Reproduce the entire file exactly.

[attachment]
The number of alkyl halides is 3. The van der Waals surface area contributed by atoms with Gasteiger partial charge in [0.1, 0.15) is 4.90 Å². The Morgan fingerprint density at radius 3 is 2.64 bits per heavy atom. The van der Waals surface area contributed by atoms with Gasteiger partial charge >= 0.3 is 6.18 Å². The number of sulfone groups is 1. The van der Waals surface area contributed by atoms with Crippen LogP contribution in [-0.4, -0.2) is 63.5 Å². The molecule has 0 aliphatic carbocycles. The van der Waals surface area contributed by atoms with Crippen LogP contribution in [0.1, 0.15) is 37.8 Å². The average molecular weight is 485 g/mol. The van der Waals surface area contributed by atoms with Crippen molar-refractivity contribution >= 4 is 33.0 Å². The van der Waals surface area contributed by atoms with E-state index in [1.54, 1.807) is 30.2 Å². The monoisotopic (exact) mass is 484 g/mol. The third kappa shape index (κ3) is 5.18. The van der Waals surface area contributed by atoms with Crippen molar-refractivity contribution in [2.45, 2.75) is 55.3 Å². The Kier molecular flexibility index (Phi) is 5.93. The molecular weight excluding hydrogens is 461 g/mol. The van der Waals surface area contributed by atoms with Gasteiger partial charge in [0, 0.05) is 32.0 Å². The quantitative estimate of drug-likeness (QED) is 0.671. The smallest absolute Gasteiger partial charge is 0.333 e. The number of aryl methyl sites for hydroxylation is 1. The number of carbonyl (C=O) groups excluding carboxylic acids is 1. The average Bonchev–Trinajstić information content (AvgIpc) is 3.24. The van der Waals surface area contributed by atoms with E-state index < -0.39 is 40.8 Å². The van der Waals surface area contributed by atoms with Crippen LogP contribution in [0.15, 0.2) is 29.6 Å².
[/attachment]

The number of alkyl halides is 3. The van der Waals surface area contributed by atoms with Gasteiger partial charge in [0.1, 0.15) is 4.90 Å². The Morgan fingerprint density at radius 3 is 2.64 bits per heavy atom. The van der Waals surface area contributed by atoms with Gasteiger partial charge >= 0.3 is 6.18 Å². The number of sulfone groups is 1. The van der Waals surface area contributed by atoms with Crippen LogP contribution in [-0.4, -0.2) is 63.5 Å². The molecule has 0 aliphatic carbocycles. The van der Waals surface area contributed by atoms with Crippen LogP contribution in [0.1, 0.15) is 37.8 Å². The average molecular weight is 485 g/mol. The van der Waals surface area contributed by atoms with Crippen molar-refractivity contribution >= 4 is 33.0 Å². The van der Waals surface area contributed by atoms with E-state index in [1.54, 1.807) is 30.2 Å². The monoisotopic (exact) mass is 484 g/mol. The third kappa shape index (κ3) is 5.18. The van der Waals surface area contributed by atoms with Crippen molar-refractivity contribution in [2.45, 2.75) is 55.3 Å². The Kier molecular flexibility index (Phi) is 5.93. The molecular weight excluding hydrogens is 461 g/mol. The van der Waals surface area contributed by atoms with Gasteiger partial charge in [0, 0.05) is 32.0 Å². The quantitative estimate of drug-likeness (QED) is 0.671. The smallest absolute Gasteiger partial charge is 0.333 e. The number of aryl methyl sites for hydroxylation is 1. The number of carbonyl (C=O) groups excluding carboxylic acids is 1. The average Bonchev–Trinajstić information content (AvgIpc) is 3.24. The van der Waals surface area contributed by atoms with E-state index < -0.39 is 40.8 Å². The van der Waals surface area contributed by atoms with Crippen LogP contribution in [0.15, 0.2) is 29.6 Å².